In his recent missive, titled “Time to Turn Off the National Anthem Before
Sports Events,” Kevin Blackistone argues that the singing of the national anthem
at all sporting events has outlived its purpose. He submits that very few
Americans even know the song, and suggests that still fewer can recall why the
words were written in the first place. There’s nothing about playing tee-ball
that should stir memories of a lopsided British attack on Fort McHenry during
the War of 1812.
“Sports,” Blackistone writes, “have and continue to ritualize [the anthem] with
barely a shred of relevance.”
In the words of IFE Fellows, here is what 2010 was all about:
Dog killer or MVP? Michael Vick, in his second season back after serving 23
months in jail for dogfighting, lit up the NFL with his MVP-type performances.
Vick's comeback is fascinating because it makes sports fans ask questions that
make them very uncomfortable. Can I root for a dog killer? What is more
important to me: my love for my team or my love for dogs? Does jail really
rehabilitate a person, and since he paid his debt to society, should I forgive
OMG! news reports that James Franco and Anne Hathaway will host “Hollywood’s
biggest night,” the Oscars. Omg! He played the sidekick in “Spiderman,” I
think, and she was in that movie that gave away the ending to “Lost.” Suggests
we are in a between; a time waiting as Israel waits for David, as Markos
Moulitsas and crew from the Daily Kos wait for the Clinton-era people to go
away — the time described by the Wu Priesthood as “wu chi”; undifferentiated
karma between worlds; imagine there’s no heaven, no country, no religion too.
Imagine there’s no Oprah. Imagine Dr. House finally gets a girlfriend. Imagine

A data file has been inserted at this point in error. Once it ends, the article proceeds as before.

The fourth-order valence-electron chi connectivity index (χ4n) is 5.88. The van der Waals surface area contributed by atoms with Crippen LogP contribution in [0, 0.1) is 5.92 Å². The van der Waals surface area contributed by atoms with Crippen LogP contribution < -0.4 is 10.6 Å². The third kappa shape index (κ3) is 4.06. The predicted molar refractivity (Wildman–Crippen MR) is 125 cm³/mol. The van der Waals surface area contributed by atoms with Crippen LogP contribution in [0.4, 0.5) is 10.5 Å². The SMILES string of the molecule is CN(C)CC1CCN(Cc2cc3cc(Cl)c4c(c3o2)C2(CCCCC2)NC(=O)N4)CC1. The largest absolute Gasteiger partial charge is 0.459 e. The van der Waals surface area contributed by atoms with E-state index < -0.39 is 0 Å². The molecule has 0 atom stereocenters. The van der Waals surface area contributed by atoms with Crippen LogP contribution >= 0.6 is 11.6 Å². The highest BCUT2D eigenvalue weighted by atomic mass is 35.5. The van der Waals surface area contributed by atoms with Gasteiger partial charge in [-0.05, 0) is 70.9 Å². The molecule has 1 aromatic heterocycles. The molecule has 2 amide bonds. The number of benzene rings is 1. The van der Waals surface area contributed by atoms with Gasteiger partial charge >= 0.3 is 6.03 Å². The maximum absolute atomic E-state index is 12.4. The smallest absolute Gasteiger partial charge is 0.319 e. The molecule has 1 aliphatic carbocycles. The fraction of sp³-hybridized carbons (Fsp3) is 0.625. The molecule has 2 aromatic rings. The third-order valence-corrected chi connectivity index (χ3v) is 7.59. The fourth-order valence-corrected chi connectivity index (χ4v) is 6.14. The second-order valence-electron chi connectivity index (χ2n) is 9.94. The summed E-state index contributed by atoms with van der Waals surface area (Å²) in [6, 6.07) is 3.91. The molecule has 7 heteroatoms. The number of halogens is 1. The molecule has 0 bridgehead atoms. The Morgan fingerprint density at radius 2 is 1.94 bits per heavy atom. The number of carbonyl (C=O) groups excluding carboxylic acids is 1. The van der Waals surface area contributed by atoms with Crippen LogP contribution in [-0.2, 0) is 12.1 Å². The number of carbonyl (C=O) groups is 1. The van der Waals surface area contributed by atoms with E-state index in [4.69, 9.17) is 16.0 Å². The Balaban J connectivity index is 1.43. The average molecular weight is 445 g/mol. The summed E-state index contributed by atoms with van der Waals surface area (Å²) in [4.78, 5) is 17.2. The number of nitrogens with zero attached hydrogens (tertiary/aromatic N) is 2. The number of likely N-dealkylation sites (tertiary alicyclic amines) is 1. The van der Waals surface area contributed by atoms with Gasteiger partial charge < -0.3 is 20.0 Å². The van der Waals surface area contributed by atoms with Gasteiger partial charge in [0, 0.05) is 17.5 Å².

the new generation finally arising, but for big-screen Hollywood, there won’t
The moment has finally arrived! An Indian, Rohan Bopanna, and a Pakistani, Aisam-ul-Haq Qureshi, have made it to the finals of the U.S. Tennis Open, a Grand Slam event. Hats off to the Indo-Pak Express! The U.S. Open is tennis’s largest event, garnering far and away the most media coverage.
Now it’s spotlighting two world-class athletes and, more importantly, their partnership. What they’re doing takes guts. India and Pakistan have fought three wars since becoming independent in 1947, and remain bitter rivals. For Rohan and Aisam, these facts are history, and should be treated as such.
It does something to see your life pass in pictures, as I did watching a PBS
fundraiser of the early Newport Folk Festival. The young Joan Baez was on stage
asking the audience, “Is Bobby here?” And Bob Dylan was there and he jumped up
on the stage with her. I was there too, sitting somewhere in the audience. Now
his voice pops up on “Mad Men,” ominously foreshadowing “something coming” in
1962. And it was coming. Now it’s leaving.